To Swami Devatmananda
Dear Sir, 9 February 1937
It is exceedingly difficult to explain the nature of the archetypal to somebody who does not know about the empirical material we are dealing with in psychology.
The only parallel I can point to outside the psychological field is the so-called mythological motif in myths, legends, folklore, and religions.
If you study such a motif you will find that it is by no means outright, but a living structure representing something that could be called an image. Inasmuch as legends etc. are transmitted by tradition, the archetypes are consciously acquired, but inasmuch as archetypes are found in the mind of the insane as well as in normal dreams quite outside all tradition, archetypes appear also to be contents of the collective unconscious and their existence in the individual mind can only be explained by inheritance.
Concerning your question about free will, the fact is that free will only exists within the limits of consciousness.
Beyond those limits there is mere compulsion.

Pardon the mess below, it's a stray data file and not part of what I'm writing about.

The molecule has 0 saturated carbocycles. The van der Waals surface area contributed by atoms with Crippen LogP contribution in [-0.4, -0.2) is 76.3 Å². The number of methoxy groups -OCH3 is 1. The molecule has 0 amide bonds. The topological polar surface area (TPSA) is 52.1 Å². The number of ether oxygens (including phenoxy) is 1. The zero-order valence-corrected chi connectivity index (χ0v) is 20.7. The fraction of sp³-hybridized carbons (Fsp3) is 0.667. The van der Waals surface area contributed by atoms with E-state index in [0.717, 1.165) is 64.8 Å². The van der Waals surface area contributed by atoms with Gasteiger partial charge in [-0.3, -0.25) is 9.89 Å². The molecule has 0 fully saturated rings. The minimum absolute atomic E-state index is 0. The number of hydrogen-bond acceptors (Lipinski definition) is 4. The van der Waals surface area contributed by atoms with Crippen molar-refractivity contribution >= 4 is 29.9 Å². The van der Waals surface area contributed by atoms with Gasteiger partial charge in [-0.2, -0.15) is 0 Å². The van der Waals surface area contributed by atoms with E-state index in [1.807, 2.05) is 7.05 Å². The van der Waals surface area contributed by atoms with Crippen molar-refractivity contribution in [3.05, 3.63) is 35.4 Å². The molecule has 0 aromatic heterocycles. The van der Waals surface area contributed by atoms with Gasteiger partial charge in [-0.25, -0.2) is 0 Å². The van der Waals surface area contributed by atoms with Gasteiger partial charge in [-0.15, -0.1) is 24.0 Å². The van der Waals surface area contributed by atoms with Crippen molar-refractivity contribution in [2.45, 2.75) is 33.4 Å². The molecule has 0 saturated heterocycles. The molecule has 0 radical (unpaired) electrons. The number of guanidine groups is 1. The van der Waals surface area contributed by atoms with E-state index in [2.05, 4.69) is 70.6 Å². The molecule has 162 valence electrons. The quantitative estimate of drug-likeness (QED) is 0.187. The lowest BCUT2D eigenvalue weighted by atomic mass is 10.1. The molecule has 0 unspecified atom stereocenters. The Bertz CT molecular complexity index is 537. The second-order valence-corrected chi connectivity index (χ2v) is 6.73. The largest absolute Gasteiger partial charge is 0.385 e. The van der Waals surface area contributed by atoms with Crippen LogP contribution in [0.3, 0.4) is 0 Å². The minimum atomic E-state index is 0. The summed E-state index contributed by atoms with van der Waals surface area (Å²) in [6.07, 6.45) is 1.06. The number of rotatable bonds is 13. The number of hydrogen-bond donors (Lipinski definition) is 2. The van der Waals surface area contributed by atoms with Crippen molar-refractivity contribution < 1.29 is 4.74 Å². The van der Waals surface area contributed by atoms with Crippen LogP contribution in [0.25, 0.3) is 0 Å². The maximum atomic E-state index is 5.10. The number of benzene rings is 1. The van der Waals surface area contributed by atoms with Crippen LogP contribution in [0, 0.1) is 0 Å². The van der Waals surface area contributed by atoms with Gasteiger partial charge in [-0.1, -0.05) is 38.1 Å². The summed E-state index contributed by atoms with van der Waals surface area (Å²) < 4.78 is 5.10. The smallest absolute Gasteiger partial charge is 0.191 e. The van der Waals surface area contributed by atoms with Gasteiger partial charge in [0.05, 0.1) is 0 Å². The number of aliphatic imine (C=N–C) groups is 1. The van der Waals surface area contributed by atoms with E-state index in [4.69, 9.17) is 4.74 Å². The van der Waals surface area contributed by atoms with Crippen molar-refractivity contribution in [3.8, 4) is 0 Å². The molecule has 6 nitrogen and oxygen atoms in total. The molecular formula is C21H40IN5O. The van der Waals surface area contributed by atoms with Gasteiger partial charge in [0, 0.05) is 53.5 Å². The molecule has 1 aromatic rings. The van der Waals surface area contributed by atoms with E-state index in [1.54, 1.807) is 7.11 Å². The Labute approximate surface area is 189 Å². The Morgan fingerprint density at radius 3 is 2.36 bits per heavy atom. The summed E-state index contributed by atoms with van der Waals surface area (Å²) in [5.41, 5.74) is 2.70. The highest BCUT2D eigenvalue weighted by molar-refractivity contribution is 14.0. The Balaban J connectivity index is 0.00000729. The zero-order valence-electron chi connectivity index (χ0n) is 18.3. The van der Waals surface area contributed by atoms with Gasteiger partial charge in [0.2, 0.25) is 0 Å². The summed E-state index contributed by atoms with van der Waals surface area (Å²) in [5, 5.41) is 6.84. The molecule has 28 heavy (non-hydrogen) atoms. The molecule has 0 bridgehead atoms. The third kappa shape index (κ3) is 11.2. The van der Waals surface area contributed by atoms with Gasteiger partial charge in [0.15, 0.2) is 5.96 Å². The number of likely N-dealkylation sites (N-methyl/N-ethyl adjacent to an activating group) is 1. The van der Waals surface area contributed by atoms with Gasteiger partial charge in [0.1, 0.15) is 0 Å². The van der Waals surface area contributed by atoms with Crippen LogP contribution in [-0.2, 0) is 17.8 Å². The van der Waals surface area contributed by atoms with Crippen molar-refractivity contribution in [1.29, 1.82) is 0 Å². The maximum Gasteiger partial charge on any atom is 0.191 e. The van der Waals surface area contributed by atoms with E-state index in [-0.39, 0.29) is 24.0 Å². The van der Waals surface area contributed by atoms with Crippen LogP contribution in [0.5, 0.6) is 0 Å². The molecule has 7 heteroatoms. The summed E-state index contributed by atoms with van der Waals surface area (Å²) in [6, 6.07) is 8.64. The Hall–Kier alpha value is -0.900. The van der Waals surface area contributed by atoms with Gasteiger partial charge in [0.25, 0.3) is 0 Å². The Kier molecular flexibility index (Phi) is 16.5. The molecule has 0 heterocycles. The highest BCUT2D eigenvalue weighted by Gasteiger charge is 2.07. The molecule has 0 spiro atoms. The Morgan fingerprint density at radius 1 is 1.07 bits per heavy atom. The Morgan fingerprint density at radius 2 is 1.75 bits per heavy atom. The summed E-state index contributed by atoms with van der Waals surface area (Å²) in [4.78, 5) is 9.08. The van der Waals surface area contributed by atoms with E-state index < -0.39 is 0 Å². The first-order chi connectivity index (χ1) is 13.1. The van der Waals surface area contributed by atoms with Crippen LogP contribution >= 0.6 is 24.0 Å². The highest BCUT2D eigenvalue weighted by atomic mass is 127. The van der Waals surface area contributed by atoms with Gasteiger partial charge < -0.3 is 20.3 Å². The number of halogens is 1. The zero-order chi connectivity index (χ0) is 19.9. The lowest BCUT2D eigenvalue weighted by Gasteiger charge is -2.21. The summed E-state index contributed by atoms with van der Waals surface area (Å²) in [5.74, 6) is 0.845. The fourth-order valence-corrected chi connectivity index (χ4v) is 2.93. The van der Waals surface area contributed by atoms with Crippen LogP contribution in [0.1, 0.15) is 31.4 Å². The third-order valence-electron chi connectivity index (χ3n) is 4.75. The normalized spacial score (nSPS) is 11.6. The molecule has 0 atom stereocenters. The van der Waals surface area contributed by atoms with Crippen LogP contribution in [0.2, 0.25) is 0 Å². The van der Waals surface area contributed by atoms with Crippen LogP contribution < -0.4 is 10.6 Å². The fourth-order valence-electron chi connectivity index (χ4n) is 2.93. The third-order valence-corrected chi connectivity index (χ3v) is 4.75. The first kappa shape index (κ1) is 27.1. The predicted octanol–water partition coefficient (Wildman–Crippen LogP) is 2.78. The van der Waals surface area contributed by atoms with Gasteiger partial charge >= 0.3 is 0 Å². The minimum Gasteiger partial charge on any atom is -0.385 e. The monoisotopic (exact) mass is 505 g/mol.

Why there are people who have the will or a striving for the limitless
I don’t know. I’m not a philosopher, I’m an empiricist.
But I admit there are such people. I know that in the East one explains the particular form of individual character by the doctrine of karma.
This is a doctrine which one can believe or disbelieve.
Being not a philosopher but an empiricist, I’m missing the objective evidence.
Science has no answer to questions which reach beyond human possibilities.
We have no evidence for the objective functions of the psyche apart from the living brain.
At all events there is no possibility whatever of examining such a psychological condition supposed to exist outside the human brain.
We can think all sorts of things about such a hypothetical condition, but the answer is unavoidably a mere assumption which may satisfy the human desire for a faith but not the desire for knowledge.
You will find the definition of the collective unconscious in my book Psychological Types.
The individual unconscious and the collective unconscious together form what I call the “self.”
You will find that definition also in Psychological Types.
C.G. Jung [Letters Volume 1, Page 227]
Note 1: In his later writings Jung developed and expanded the concept of the archetype considerably. He distinguished sharply between the irrepresentable, transcendental archetype per se and its visible manifestation in consciousness as the archetypal image or symbol. Moreover the archetype per se appears to be an a priori conditioning factor in the human psyche, comparable to the biological “pattern of behaviour,” ”a ‘disposition’ which starts functioning at a given moment in the development of the human mind and arranges the material of consciousness into definite patterns” (“Psychological Approach to the Dogma of the Trinity,” CW 1 1 , par. 322 & n. 2).